OK, so now you're caving, and you come to a drop. You can try free-climbing it, or jump it or slide down it, but at some point (hopefully) you will decide that artificial assistance is going to be useful. If you're a traditionalist you'll unroll your ladder (made of wire and tubes of aluminium for lightness, usually rolled into "nests" of around 25 feet so they are easy to carry. If you need a longer ladder you simply attach the end of one ladder length to the start of the next). The ladder is fastened to something convenient (this article is already rambling on, so I'll spare you the gory details of actually fixing ropes and ladders to a piece of rock which won't come down the hole with you as you descend. Suffice to say that you can either use a "natural" anchor, i.e. a convenient boulder or rock spike that you can tie the rope or ladder to, or you can use a metal bolt or spike which has been driven into the rock). You then climb down the ladder, no problem. Unfortunately, people often fall off ladders, even 10 feet ladders, so you must have some kind of back-up system to make sure they can't just free-fall if they let go. Normally you attach a rope securely to the waist of the person descending (ideally they have a belay belt to tie the rope to, which is a very strong waist belt made of webbing and strength tested), then the belayer standing at the top of the ladder holds on tight to the other the rope, and gradually lets down the rope as the person descends. The belayer releases the rope down (and on the way up the ladder, the belayer pulls up the rope), ideally using a belay device like a sticht-plate or a figure-of-eight. Obviously the belayer at the top of the ladder should be securely attached to something, so they can't be dragged over the edge if the person climbing the ladder falls off. The rope should be kept taut all the time, so if the ladder-climber does fall, they don't go far.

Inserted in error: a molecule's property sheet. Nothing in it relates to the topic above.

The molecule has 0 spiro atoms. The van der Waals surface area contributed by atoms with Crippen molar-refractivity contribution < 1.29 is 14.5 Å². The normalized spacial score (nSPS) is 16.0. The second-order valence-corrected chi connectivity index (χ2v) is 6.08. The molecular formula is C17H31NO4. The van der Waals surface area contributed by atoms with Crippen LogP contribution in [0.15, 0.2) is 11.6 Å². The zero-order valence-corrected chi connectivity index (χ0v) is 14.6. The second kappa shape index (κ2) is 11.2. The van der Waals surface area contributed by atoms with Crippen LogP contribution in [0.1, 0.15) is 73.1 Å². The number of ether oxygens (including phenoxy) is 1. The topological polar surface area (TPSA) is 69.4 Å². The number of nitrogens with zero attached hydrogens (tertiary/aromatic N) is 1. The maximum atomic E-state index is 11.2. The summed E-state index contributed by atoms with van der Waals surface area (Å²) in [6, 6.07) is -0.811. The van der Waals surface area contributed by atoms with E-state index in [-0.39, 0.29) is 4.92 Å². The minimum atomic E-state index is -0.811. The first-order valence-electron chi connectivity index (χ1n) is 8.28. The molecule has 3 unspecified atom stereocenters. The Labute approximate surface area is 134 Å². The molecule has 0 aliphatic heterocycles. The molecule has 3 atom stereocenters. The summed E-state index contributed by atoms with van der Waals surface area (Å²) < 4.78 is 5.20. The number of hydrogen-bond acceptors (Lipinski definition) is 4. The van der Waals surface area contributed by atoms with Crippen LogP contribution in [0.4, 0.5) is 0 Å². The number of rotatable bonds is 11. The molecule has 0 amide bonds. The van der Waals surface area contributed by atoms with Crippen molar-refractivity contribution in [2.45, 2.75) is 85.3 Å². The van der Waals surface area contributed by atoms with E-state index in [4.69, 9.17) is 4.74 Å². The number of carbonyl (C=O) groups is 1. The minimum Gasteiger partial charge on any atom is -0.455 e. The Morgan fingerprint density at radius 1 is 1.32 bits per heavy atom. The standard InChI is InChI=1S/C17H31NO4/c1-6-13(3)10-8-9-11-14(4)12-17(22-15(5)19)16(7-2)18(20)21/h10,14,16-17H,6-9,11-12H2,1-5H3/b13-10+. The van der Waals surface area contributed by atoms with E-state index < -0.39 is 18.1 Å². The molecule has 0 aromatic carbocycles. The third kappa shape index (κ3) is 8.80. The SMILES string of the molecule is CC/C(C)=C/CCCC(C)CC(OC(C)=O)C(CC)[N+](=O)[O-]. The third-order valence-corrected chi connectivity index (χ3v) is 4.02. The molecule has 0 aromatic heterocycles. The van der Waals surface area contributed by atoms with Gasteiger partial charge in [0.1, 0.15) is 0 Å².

The more recent alternative to laddering a cave is using the SRT (single rope technique) system. If you're a novice caver you won't be doing this (you should practice above ground first). However, briefly, with SRT you ascend and descend a single rope (with no belayers, you are entirely this (you should practice above ground first). However, briefly, with SRT you ascend and descend a single rope (with no belayers, you are entirely responsible for your own safety) using jammers / jumars / krolls / racks / descenders - bits of metalware that make use of friction against the rope to allow a controlled ascent and descent. The various bits of metalware are all attached to a caving harness. The whole system is similar to that used by climbers going up multi-pitch rock faces, i.e. a harness, with jumars and a descending device like a figure-of-eight attached to the harness.

I hope that covers the main points. I should also say that although caving is potentially highly technical (and perhaps this article makes it appear that way) there is no need to have lots of equipment or training to begin to cave. Cavers are notoriously tight-fisted (well, perhaps not my transatlantic cousins, but certainly in my neck of the woods) so if they don't have to buy gear they won't. A lot of the gear can either be used for other things (wellies, washing-up gloves, windsurfing wetsuit, climbing helmet, crabs and belay devices etc.) or it can be improvised (an old fibrepile jacket and your Mum's long-johns instead of thermals) or it can be borrowed from your caving club or grotto (lights, ladders, ropes etc.). So now is anyone to take me caving......?!

Cheers, Rebecca

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last updated July 16, 1998